Lessons We Could Have Learned from Vietnam

Lessons We Could Have Learned from Vietnam

May 3, 2010 – Back in February of 2007, the scandal of neglectat Walter Reed Army Medical Center found its way into our living rooms. We were all outraged and it wasn’t long before the Army created Warrior Transition Units (WTU’s) and the Marine Corps established the Wounded Warrior Regiment. Also created were the USAF program Palace HART that takes care of wounded airmen, and the Navy’s program, Safe Harbor, which takes care of wounded sailors.

These programs can be found at bases across the nation, their purpose being to support the wounded warrior and provide assistance until the warrior is ready to return to duty, or be successfully reestablished in civilian life.

Sounds like a great plan doesn’t it?It’s likely those individuals who worked hard to create these units had good intentions, but most of us know where that road often leads. I’m not sure when the government realized that an overwhelming number of people were coming back from combat with problems, but I guess they didn’t see the writing on the wall until it was too late. More often than not, we hear people saying, “We just didn’t know we were going to have so many injuries and we certainly didn’t know we were going to have some many people returning from war with Post Traumatic Stress Disorder (PTSD) and Traumatic Brain Injury (TBI).

Why didn’t we know this was going to happen? How many times have you heard someone say, “We didn’t learn anything from Vietnam.” Sure we did! But we (as a nation) have apparently chosen to ignore the lessons learned and that, my friends, is even worse than ignorance! While our returning troops are no longer spit upon, they still return to a nation largely filled with ungrateful people who are not prepared to support them. If you pay close attention, those that are expressing gratitude for the service and sacrifice of our military families are almost always, in some way, related to those that have deployed during some conflict in our nation’s history.

Therefore, a warmer welcome for returning troops is an improvement, but it doesn’t prove we have learned all the lessons taught to us with regard to past conflicts. Today, we have countless wounded troops returning from combat. Thankfully, most of those with physical wounds are returning home to a hero’s welcome, but those returning with the invisible wounds such as TBI and PTSD find themselves returning to a nightmare far bigger than the one they left on the battlefield.

Our troops are expected to be tough and resilient. Admitting that one has emotional and/or psychological problems is viewed as a weakness, which is not one of the admired traits of a brave warrior. Once an individual shares of his personal struggle, he is met with ridicule and a lack of understanding and compassion. More often than not, the soldier’s career is over and the treatment he receives causes even more difficulty in his life.

Not only is he deemed “useless” by the military machine, he is also trapped in their system. After all, he signed on the dotted line and committed 4 or more years to service. With accountability being the objective most important to uphold, these men are now unable to leave the confines of the military and get proper care that will enable a recovery and the opportunity to move on with life. The military can’t send these men home because there’s a chance these men are “faking it”. They might be malingerers or wimps afraid to carry out their obligation. Please disregard the fact that these same men have served two, three, and even four combat tours. Please disregard that they have been in harm’s way on a daily basis for extended periods of time, and they have likely survived life threatening situations multiple times and most assuredly have seen someone injured or killed.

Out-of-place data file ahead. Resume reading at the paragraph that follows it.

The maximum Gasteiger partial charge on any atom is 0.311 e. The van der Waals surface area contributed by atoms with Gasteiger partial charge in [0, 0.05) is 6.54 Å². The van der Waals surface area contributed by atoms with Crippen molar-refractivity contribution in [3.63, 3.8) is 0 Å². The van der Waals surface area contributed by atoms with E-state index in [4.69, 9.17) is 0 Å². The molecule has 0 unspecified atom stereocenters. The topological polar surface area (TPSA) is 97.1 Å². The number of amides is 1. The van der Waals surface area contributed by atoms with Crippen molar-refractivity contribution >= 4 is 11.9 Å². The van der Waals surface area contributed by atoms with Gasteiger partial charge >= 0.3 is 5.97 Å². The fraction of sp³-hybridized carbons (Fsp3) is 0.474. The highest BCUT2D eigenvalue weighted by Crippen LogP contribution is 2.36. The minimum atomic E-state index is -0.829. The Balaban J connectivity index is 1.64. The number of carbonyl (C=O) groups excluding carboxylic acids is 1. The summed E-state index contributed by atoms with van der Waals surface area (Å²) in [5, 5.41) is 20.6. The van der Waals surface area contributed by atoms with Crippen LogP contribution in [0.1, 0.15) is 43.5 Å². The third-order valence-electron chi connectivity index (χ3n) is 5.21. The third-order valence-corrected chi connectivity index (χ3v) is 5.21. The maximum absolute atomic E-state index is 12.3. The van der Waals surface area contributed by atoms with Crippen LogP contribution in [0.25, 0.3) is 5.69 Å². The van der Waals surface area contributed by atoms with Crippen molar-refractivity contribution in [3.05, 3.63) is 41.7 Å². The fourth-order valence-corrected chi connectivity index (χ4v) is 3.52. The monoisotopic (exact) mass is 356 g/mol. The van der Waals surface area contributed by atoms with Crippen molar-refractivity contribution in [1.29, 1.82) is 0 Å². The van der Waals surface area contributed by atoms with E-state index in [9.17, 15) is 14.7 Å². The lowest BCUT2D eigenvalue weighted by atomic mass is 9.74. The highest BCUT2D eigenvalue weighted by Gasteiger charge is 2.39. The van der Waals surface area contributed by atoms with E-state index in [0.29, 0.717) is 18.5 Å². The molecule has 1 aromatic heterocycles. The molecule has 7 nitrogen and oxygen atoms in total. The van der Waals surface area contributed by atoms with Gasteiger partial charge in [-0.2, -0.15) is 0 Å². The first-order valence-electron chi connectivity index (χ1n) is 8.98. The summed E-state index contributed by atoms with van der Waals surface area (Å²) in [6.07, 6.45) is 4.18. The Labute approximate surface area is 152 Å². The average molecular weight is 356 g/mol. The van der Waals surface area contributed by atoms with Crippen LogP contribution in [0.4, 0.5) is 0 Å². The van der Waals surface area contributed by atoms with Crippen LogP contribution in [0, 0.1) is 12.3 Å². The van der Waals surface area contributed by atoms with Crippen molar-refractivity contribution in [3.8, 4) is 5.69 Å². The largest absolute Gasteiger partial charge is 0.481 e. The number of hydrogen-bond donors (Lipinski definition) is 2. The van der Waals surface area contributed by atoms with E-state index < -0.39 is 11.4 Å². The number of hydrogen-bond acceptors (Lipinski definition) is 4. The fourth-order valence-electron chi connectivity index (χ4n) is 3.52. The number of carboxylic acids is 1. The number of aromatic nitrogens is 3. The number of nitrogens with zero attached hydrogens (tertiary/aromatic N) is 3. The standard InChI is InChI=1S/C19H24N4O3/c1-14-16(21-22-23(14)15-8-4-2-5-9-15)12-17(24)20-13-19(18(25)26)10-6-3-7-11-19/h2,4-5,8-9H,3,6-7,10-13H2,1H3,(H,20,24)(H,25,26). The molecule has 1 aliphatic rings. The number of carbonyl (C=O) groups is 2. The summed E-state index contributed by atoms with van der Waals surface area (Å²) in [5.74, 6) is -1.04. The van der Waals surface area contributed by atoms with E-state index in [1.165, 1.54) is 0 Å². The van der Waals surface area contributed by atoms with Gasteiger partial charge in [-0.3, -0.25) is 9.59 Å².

If you don’t know someone personally affected by the Invisible Wounds of War, it won’t be long before you do. Just about everyone knows someone that is serving. When these brave souls return home, many of them will suffer in silence if we don’t start looking for the signs and opening our arms to help them recover.

For those of us that have become a part of this battle on the home front, we need your help. PTSD and TBI not only affect the wounded warrior, but the lives of family and friends as well. At the very least, please educate yourself on the Invisible Wounds of War and start opening your hearts and your minds to how you can help the rest of us that are struggling each day to put one foot in front of the other. We can’t wait for the military or the government to take care of our returning troops. It’s up to all of us to step up and offer support…..after all, these sacrifices were made for me and for you.

It is our hope that this blog will share the truth, as it happens, and we can open the eyes of those in our little corner of the world, to the problems faced by our returning troops and their families. We have to start somewhere.

Originally posted by the author on fellednot.com.

Trackbacks

  1. [...] Click here to read more. PHP Freelancer [...]

  2. [...] Lessons We Could Have Learned from Vietnam [...]